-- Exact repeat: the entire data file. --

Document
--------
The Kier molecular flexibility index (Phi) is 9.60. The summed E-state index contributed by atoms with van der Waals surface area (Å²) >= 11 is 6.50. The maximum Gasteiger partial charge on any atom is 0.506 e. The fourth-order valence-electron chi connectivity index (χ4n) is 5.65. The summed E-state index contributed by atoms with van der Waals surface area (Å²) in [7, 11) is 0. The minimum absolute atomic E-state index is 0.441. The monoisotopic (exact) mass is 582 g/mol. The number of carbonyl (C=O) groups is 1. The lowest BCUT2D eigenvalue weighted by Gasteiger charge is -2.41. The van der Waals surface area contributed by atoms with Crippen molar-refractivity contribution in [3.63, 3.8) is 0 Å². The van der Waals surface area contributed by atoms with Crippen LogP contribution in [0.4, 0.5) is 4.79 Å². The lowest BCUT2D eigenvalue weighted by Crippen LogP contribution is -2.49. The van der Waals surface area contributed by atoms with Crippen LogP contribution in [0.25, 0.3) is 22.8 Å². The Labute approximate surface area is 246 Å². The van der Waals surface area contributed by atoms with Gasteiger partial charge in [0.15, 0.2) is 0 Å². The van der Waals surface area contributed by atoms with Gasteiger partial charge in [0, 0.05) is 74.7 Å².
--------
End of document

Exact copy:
The Kier molecular flexibility index (Phi) is 9.60. The summed E-state index contributed by atoms with van der Waals surface area (Å²) >= 11 is 6.50. The maximum Gasteiger partial charge on any atom is 0.506 e. The fourth-order valence-electron chi connectivity index (χ4n) is 5.65. The summed E-state index contributed by atoms with van der Waals surface area (Å²) in [7, 11) is 0. The minimum absolute atomic E-state index is 0.441. The monoisotopic (exact) mass is 582 g/mol. The number of carbonyl (C=O) groups is 1. The lowest BCUT2D eigenvalue weighted by Gasteiger charge is -2.41. The van der Waals surface area contributed by atoms with Crippen molar-refractivity contribution in [3.63, 3.8) is 0 Å². The van der Waals surface area contributed by atoms with Crippen LogP contribution in [0.4, 0.5) is 4.79 Å². The lowest BCUT2D eigenvalue weighted by Crippen LogP contribution is -2.49. The van der Waals surface area contributed by atoms with Crippen LogP contribution in [0.25, 0.3) is 22.8 Å². The Labute approximate surface area is 246 Å². The van der Waals surface area contributed by atoms with Gasteiger partial charge in [0.15, 0.2) is 0 Å². The van der Waals surface area contributed by atoms with Gasteiger partial charge in [0, 0.05) is 74.7 Å².